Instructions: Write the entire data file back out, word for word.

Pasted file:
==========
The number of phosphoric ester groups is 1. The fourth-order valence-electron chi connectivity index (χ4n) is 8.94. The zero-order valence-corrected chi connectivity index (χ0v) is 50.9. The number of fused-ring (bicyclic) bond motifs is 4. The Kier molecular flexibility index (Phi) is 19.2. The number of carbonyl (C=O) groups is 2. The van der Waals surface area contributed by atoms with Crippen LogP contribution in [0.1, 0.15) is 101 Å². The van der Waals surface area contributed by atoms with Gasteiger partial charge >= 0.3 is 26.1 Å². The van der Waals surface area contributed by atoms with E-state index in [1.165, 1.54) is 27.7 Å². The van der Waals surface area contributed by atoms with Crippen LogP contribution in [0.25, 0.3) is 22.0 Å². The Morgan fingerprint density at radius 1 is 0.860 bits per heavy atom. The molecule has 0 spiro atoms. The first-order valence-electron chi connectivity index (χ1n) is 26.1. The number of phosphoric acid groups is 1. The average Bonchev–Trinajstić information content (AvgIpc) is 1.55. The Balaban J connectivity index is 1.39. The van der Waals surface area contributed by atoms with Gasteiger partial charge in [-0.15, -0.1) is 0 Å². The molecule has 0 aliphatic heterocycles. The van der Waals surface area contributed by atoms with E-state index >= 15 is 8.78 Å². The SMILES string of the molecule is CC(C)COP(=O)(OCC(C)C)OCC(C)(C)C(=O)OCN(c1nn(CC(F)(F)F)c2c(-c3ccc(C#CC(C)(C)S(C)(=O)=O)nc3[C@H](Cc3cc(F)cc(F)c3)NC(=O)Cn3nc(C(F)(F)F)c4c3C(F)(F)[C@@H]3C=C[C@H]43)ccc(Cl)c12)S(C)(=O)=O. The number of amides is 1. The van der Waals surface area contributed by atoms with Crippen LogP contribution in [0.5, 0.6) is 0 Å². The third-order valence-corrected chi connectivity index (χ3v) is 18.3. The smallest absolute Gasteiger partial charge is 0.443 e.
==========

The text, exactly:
The number of phosphoric ester groups is 1. The fourth-order valence-electron chi connectivity index (χ4n) is 8.94. The zero-order valence-corrected chi connectivity index (χ0v) is 50.9. The number of fused-ring (bicyclic) bond motifs is 4. The Kier molecular flexibility index (Phi) is 19.2. The number of carbonyl (C=O) groups is 2. The van der Waals surface area contributed by atoms with Crippen LogP contribution in [0.1, 0.15) is 101 Å². The van der Waals surface area contributed by atoms with Gasteiger partial charge >= 0.3 is 26.1 Å². The van der Waals surface area contributed by atoms with E-state index in [1.165, 1.54) is 27.7 Å². The van der Waals surface area contributed by atoms with Crippen LogP contribution in [0.25, 0.3) is 22.0 Å². The Morgan fingerprint density at radius 1 is 0.860 bits per heavy atom. The molecule has 0 spiro atoms. The first-order valence-electron chi connectivity index (χ1n) is 26.1. The number of phosphoric acid groups is 1. The average Bonchev–Trinajstić information content (AvgIpc) is 1.55. The Balaban J connectivity index is 1.39. The van der Waals surface area contributed by atoms with Gasteiger partial charge in [-0.15, -0.1) is 0 Å². The molecule has 0 aliphatic heterocycles. The van der Waals surface area contributed by atoms with E-state index >= 15 is 8.78 Å². The SMILES string of the molecule is CC(C)COP(=O)(OCC(C)C)OCC(C)(C)C(=O)OCN(c1nn(CC(F)(F)F)c2c(-c3ccc(C#CC(C)(C)S(C)(=O)=O)nc3[C@H](Cc3cc(F)cc(F)c3)NC(=O)Cn3nc(C(F)(F)F)c4c3C(F)(F)[C@@H]3C=C[C@H]43)ccc(Cl)c12)S(C)(=O)=O. The number of amides is 1. The van der Waals surface area contributed by atoms with Crippen LogP contribution in [0.5, 0.6) is 0 Å². The third-order valence-corrected chi connectivity index (χ3v) is 18.3. The smallest absolute Gasteiger partial charge is 0.443 e.